updated 9/27/2005 10:32:59 AM ET 2005-09-27T14:32:59

Google Inc. will stop boasting on its home page about the number of Web pages it has stored in its index, even as the online search engine leader continues a crusade to prove it scans substantially more material than its rivals.

The Mountain View, Calif.-based company said it was removing the index size late Monday. It marked the first time in more than five years that Google hasn't listed the size of its search index on its sparse home page.

When Google started the practice in mid-2000, the index spanned 1 billion pages; as of Monday afternoon, Google's home page said the search index contained 8.17 billion pages.

That figure qualified it as the largest in the industry until last month, when nemesis Yahoo Inc. revealed its database included 20.8 billion documents and images. Unlike Google, Yahoo never listed that figure on its home page, disclosing it only in a Web posting by one of its executives.

Yahoo's claim nevertheless came under immediate fire from Google executives, who questioned its accuracy before finally concluding that the two companies are counting things differently.

Both companies want the bragging rights to the biggest index because it can attract more traffic from less sophisticated Web searchers who equate size with quality.

Google's index is bigger than ever, according to company officials, although the breadth of the latest expansion will remain a mystery.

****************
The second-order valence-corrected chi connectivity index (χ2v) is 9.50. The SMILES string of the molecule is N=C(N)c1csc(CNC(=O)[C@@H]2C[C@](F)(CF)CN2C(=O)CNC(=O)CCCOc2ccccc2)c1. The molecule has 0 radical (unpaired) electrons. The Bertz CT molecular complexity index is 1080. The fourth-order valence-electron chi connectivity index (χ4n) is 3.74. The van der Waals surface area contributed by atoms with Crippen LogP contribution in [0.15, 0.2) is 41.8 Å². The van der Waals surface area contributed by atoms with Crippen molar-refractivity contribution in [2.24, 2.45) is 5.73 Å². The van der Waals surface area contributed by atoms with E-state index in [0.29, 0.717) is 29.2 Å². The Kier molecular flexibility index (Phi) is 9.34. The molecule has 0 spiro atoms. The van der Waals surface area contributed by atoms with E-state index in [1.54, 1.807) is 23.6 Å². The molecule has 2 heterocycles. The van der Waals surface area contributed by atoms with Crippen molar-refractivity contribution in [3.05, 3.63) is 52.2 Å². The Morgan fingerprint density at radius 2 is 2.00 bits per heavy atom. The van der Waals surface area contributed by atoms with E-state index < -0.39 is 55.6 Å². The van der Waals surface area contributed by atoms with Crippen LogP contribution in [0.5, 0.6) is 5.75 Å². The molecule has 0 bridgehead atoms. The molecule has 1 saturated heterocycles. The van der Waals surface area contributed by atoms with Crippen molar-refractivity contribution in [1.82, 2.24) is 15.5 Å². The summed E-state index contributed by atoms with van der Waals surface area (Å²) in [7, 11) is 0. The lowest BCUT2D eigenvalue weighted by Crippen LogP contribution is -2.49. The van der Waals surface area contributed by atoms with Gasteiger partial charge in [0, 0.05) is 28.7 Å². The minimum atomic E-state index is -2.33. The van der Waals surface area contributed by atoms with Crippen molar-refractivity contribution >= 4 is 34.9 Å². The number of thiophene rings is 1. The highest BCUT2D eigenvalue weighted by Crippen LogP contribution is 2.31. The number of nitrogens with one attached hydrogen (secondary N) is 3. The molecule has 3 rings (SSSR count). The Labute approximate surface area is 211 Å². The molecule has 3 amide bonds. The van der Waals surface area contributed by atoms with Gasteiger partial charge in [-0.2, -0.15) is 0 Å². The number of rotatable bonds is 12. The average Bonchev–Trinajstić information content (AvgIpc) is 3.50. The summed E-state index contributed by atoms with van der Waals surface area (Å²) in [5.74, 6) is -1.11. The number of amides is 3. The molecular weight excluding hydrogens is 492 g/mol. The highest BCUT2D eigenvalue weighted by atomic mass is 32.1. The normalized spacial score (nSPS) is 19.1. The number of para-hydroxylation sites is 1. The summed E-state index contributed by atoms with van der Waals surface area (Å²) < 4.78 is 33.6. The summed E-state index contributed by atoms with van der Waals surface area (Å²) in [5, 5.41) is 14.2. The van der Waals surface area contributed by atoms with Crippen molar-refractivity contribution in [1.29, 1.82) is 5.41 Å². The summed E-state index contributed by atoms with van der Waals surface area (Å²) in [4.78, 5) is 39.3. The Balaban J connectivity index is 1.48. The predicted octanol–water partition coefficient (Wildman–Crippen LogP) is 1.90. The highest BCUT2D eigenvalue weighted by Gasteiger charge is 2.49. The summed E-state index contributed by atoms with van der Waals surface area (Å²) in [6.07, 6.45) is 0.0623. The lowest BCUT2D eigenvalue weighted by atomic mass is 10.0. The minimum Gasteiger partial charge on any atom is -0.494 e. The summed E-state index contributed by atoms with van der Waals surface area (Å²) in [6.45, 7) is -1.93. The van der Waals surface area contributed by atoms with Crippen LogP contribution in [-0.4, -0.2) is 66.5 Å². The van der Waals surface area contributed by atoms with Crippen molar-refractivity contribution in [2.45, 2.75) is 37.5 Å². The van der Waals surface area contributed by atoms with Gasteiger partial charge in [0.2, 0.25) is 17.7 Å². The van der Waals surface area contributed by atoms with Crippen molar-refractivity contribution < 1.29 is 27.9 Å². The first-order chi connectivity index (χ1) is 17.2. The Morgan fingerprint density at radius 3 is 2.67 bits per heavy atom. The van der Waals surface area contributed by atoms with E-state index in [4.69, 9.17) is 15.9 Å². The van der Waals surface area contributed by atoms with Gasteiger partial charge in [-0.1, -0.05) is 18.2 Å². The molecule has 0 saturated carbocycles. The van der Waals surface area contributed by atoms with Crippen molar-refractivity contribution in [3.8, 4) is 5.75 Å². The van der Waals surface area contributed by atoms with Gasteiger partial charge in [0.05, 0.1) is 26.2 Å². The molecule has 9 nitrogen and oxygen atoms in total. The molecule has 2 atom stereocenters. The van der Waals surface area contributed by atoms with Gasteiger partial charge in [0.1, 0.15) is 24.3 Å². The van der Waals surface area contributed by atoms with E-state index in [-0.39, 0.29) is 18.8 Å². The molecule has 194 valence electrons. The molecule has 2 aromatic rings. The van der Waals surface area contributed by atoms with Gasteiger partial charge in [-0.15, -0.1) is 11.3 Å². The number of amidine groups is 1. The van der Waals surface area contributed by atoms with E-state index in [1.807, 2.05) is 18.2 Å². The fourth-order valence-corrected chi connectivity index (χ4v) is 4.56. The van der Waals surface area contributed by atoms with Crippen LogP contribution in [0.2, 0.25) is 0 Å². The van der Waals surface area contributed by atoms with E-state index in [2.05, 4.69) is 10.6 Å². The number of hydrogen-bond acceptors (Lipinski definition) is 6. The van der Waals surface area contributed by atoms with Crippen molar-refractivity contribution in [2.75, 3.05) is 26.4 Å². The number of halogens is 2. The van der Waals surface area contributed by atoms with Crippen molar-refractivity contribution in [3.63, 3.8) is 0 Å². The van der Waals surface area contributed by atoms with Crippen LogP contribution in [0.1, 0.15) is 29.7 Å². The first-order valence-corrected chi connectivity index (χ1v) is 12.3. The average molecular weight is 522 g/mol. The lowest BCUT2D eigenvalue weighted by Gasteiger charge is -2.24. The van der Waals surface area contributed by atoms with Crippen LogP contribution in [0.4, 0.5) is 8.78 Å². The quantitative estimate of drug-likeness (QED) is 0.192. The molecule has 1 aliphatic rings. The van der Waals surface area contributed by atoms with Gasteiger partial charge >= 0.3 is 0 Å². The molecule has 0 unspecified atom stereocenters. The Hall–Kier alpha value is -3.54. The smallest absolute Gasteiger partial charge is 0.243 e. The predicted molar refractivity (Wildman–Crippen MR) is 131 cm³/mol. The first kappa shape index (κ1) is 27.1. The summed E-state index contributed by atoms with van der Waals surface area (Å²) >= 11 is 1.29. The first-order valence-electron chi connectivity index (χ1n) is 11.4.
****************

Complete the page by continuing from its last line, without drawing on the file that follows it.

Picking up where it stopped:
Marissa Mayer, Google's director of consumer products, said the index is three times larger than its rivals and 1,000 times bigger than when former Stanford University graduate students Larry Page and Sergey Brin formed the company seven years ago. The index is believed have spanned somewhere between 25 million and 65 million Web pages then. If it's 1,000 times larger today, that would put its current size at somewhere between 25 billion and 65 billion pages.

Mayer said that since apples-to-apples comparison are no longer possible, Google decided to stop listing the size of its index and instead invite Web surfers to conduct the equivalent of a "taste test" to see which engine consistently delivers the most results, Mayer said.

"We think the absolute numbers have become meaningless, so we are encouraging users to find out for themselves," she said.

Yahoo, whose search engine is the second most used behind Google's, welcomed the challenge. "As we've said in the past, what matters is that consumers find what they are looking for and we invite Google users to compare their results to Yahoo," the Sunnyvale, Calif.-based company said in a statement.

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